Erin Dix stands in the University Archives on Level B in the Seeley G. Mudd Library.
Photo by Larissa Davis.
This column is devoted to highlighting staff members that play a huge role in the everyday experiences of the Lawrence community. The goal is to focus on the “Hidden Figures” of Lawrence University and their interests both within, and outside of Lawrence.
There are many staff members that play critical roles in the current operations of Lawrence. However, one individual on campus has gotten the opportunity to engage with the university from the moment Lawrence was charted in 1847 to the present day. Erin Dix, the Lawrence University Archivist, oversees all archives at Lawrence’s Seeley G. Mudd Library. Dix is also a reference librarian, but most of her time at Lawrence has been devoted to managing the vast collections that make up the archives and teaching people about the history of Lawrence University.
An alumnus of Lawrence herself, Dix started working as the University Archivist in 2010. Dix graduated from Lawrence with a Bachelor of Arts in History and went on to get her Masters in Library Studies at the University of Wisconsin, Madison.
Since 2010, Dix has worked to form a complete database of the Lawrence archives. “You learn all sorts of random [things] about Lawrence history doing this job,” she said. Dix’s job also includes helping students and classes work with the collections as well as answering any questions that people may have pertaining to the archives.
The earliest records in the Lawrence Archives are from the founding of Lawrence in the mid-1840s. The collection also contains the archives from Milwaukee-Downer College. This all-women school was consolidated with Lawrence College in 1964 to create Lawrence University. Milwaukee-Downer records prior to the 1964 consolidation have been integrated into the archive collections and remain a unique aspect to Lawrence history. Dix describes the consolidation as the merging of two histories, which has created an even bigger and richer history.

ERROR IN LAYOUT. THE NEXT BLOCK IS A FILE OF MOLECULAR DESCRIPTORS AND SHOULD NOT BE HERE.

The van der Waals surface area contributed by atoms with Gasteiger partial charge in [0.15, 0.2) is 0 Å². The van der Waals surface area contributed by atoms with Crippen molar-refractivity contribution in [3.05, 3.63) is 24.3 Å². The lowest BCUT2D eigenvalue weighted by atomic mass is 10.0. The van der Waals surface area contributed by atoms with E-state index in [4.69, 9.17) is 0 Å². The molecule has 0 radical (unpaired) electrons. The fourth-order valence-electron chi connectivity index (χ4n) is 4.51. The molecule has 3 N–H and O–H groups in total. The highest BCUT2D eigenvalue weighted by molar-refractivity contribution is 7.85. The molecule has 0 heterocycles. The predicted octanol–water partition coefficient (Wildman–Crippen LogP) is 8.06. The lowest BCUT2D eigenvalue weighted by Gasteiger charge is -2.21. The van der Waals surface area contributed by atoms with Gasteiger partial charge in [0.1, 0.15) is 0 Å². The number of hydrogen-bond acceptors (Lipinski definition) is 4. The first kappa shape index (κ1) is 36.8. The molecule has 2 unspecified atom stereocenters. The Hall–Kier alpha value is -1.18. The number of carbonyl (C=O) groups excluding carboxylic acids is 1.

Most of what Dix manages are of text documents and photos, along with many recordings of Conservatory recitals. According to Dix, records come to the Lawrence Archives through various campus offices, but many are also donated by current students, faculty and staff. Alumni have also donated letters and photos back to the University Archives after many decades.
Another part of Dix’s job is to document present-day Lawrence for the future. The Lawrentian is one of the digitally archived documents that is currently being archived for the preservation of current news and events.
Dix said that the preservation of current archives can be challenging given our current society and its communications norms. Records like students’ diaries and scrapbooks, which gave a sense of daily life many decades ago are now being replaced by mainstream media platform posts, which take a different form than traditionally archived documents.
In her free time, Dix says she enjoys reading, as well as playing piano and clarinet. Dix also spends her free time with her husband and their beloved fluffy cat.
Dix also shared what the phrase ‘The Lawrence Difference’ means to her. She shared that the popular phrase dates back to the early 1980s, when a pamphlet titled, “The Lawrence Difference” was sent out to prospective Lawrence students. Dix commented, “Maybe that is the Lawrence Difference in and of itself; just the way that phrase has continued.”
As the overseer of the past, present and future of Lawrence, Dix plays a very important role on campus. Though she may be hidden away in the B Level of the Library, her passion for history and the Lawrence collections has allowed students to learn about Lawrence’s past while they contribute to its future. Erin Dix certainly makes her mark on Lawrence history, making her another great example of the many Hidden Figures on the Lawrence campus.